“There’s lot of looking at what’s happening in old England, but there’s a common sense angle as well,” said Pincus. “It would be strange to say an agency grants patents but if they make a mistake, there’s nothing they can do about.”

Who’s arguing the Patent Office process is constitutional?

A diverse range of industry coalitions — including the U.S. Golf Manufacturers’ Council, the Alliance of Automobile Manufacturers and Internet Association (which represents the likes of Facebook and Google) — have filed briefs supporting the current review system. Meanwhile, individual companies including Apple, GE (GE) and Volkswagen (VLKAY) have done the same. Here is what the National Retail Federation had to say:

“Patent trolls have targeted retailers over and over again to try to extract extortionate settlements from these innocent users of products. The sensible way to resolve a valid claim of infringement is to allow the patent office to apply its expertise rather than incurring high litigation costs. There’s no question that this process is smart, efficient and entirely within the authority of the office under the Constitution.”

Others in support of the current system are the AARP, the advocacy group Public Knowledge and a group of prominent law professors.

Who says it’s not?

Patent owners as well as groups like the Cato Institute, which are concerned with property rights, have filed briefs asking the Supreme Court to sweep away the Patent Office review board. Meanwhile, the venture capitalist Gary Lauder, along with other investors and inventors, has filed a brief warning the process is harming innovation:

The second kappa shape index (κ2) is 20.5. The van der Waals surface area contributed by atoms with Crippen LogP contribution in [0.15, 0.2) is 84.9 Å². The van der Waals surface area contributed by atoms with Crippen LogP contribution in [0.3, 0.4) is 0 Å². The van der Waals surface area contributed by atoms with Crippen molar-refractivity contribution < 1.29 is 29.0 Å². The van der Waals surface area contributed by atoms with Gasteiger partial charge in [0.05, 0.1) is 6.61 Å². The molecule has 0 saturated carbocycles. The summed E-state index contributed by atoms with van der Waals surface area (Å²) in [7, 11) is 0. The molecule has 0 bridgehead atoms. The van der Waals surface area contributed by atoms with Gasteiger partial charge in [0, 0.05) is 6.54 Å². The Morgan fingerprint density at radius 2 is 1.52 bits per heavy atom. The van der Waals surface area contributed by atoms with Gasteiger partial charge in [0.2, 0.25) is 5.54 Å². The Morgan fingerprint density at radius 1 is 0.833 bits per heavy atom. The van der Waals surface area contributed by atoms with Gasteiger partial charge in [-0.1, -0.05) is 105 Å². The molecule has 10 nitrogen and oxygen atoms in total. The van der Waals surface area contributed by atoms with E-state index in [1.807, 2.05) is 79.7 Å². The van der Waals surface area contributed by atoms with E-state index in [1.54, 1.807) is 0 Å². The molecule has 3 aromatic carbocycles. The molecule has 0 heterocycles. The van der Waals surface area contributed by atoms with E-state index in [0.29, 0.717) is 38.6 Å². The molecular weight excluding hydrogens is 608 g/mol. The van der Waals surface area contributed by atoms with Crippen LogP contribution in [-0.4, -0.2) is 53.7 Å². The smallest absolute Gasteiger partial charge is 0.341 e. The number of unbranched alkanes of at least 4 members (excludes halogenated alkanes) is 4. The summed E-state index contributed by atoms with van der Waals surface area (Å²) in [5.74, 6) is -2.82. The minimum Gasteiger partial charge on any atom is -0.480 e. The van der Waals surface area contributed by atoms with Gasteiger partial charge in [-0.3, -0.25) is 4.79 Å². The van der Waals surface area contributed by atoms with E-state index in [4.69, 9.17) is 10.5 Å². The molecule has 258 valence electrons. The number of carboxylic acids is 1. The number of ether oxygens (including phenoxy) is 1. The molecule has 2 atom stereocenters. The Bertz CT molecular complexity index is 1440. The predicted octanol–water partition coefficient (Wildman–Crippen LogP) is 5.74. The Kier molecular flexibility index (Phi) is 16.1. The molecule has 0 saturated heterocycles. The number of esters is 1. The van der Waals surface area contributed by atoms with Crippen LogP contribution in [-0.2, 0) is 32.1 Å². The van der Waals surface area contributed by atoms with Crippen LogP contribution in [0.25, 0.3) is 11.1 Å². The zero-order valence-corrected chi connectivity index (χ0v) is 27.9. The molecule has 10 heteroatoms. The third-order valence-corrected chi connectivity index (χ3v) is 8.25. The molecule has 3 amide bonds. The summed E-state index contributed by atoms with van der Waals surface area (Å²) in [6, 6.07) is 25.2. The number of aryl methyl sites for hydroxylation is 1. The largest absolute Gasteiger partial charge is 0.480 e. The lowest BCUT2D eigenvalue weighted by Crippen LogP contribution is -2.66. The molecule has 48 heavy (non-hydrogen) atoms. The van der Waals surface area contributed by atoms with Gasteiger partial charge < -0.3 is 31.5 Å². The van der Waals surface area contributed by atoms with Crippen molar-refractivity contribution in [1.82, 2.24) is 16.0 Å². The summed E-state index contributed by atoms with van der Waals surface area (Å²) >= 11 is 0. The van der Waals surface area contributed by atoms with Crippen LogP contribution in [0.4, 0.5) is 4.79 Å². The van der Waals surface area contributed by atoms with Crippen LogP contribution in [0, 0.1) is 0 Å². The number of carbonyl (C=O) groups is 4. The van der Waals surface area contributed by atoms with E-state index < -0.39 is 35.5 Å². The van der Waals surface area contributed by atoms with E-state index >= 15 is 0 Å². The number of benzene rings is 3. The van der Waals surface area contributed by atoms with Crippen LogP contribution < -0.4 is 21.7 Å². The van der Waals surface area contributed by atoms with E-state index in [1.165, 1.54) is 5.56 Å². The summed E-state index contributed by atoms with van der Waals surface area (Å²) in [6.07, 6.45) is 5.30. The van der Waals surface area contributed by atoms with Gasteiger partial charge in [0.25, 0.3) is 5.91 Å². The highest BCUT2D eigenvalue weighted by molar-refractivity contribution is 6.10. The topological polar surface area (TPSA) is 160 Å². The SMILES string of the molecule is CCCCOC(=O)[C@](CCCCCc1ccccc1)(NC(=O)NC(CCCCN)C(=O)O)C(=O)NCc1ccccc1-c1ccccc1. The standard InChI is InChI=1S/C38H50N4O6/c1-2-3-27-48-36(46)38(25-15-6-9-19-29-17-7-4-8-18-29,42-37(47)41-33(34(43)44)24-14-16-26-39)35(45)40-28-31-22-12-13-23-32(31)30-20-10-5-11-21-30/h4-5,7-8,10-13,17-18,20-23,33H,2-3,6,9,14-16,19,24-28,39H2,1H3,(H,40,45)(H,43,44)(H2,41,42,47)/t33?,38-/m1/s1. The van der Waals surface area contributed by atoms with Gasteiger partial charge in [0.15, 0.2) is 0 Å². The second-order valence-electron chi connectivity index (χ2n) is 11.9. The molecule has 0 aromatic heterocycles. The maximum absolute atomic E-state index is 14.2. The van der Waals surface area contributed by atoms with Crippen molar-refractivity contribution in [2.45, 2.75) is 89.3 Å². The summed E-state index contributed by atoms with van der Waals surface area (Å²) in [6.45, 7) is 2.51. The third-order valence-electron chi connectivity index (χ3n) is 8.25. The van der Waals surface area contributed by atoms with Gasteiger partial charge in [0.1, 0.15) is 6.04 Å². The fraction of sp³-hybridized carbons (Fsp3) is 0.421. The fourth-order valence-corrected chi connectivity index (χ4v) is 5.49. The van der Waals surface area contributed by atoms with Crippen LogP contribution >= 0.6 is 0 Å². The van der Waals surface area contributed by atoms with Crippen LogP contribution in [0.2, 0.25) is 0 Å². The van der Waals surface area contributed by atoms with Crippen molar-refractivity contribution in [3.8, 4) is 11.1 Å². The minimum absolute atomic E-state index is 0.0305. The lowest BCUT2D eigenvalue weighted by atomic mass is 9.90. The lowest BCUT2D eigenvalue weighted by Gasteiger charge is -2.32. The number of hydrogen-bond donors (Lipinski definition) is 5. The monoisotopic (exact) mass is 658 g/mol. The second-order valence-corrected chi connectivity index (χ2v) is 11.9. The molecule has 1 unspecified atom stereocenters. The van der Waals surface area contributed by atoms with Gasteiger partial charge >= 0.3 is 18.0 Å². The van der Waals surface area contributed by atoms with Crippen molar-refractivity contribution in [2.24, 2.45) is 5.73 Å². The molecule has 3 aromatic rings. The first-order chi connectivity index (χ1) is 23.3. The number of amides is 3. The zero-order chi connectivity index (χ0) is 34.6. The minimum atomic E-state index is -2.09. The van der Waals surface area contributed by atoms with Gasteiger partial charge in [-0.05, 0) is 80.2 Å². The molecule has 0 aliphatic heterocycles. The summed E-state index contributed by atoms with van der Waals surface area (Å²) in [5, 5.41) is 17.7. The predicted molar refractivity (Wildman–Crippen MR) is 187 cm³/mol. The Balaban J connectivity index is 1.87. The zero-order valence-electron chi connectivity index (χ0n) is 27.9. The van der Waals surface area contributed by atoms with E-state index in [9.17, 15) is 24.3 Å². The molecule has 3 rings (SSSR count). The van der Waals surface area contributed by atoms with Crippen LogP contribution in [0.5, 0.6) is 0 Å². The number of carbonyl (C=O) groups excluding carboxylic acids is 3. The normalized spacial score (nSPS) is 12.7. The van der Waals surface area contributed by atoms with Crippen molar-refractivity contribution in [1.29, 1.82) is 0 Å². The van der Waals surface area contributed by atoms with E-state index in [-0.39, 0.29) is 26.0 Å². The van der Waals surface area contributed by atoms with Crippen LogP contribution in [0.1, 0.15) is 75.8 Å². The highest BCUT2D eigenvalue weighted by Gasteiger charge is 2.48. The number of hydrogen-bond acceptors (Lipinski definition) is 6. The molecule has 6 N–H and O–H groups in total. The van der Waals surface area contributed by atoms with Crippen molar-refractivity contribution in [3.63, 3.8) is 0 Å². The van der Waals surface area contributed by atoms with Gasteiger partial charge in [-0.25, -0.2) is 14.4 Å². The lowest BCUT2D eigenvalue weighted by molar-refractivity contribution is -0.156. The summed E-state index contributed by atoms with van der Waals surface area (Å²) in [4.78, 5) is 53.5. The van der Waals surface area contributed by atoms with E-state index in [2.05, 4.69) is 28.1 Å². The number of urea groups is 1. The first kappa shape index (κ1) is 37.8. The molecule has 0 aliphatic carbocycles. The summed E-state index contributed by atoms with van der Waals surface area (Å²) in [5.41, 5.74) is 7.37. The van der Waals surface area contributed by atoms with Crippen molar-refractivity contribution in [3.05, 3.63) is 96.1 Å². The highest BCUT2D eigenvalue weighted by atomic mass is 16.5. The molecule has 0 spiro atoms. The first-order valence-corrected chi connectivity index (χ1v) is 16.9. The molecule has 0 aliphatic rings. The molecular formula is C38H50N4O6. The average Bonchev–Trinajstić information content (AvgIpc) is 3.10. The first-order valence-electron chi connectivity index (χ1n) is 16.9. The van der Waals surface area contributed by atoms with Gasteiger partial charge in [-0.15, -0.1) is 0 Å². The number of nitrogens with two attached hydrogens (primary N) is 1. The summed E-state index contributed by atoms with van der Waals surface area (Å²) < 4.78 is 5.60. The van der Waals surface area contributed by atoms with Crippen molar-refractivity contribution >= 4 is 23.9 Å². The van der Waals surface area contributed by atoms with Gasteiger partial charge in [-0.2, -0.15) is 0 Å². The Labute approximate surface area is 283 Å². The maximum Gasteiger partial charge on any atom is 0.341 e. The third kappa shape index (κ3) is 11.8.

“An IPR procedure ostensibly designed to target “patent trolls” has instead introduced layers of expense and uncertainty into all patent rights, which makes it harder for startups to attract investors, employees, and many other critical resources.”

Others arguing the current system is unconstitutional include pharma and biotech organizations, and other law professors. (You can find a list of both sides’ friend-of-the-court briefs here).

What does the Trump Administration say?

The Supreme Court invited the executive branch to weigh in earlier this year, and the Trump Administration came out strongly in favor of the current system. As Dennis Crouch, who runs the well known patent blog Patently-O, writes: “Despite the regime change, the SG’s office continues to strongly support the AIA Trial system and the brief argues strongly that patents are public rights that may be subject to administrative review.”

How will the Supreme Court rule?

Unlike other recent IP cases, many lawyers are uncertain. On one hand, the current Patent Office review system has broad support and its proponents make strong legal and policy arguments to keep it. On the other hand, the conservative Justices on the court are hostile to the administrative state and champions of property rights — if they appear receptive to the “patents are like land” argument, they could very well topple the system. Pincus, the Supreme Court lawyer, says Justice Alito may see the case as part of larger agenda to pare the role of government agencies.

Finally, the court’s newest judge, Justice Neal Gorsuch, has no real record on patents, though he shares Alito’s skepticism of the administrative state.

The court is hearing oral arguments on Monday morning and its decision is likely to come in early 2018.

Where can I read more about this?

SCOTUSblog has a detailed overview of the legal arguments as well as links to all the briefs, while Crouch’s authoritative blog has several helpful posts. Meanwhile, the New York Times business section has a report on how companies are bracing for the outcome. Finally, Stanford Law professor Lisa Ouellette has an excellent list 0f one-line summaries for all the Supreme Court’s recent patent cases.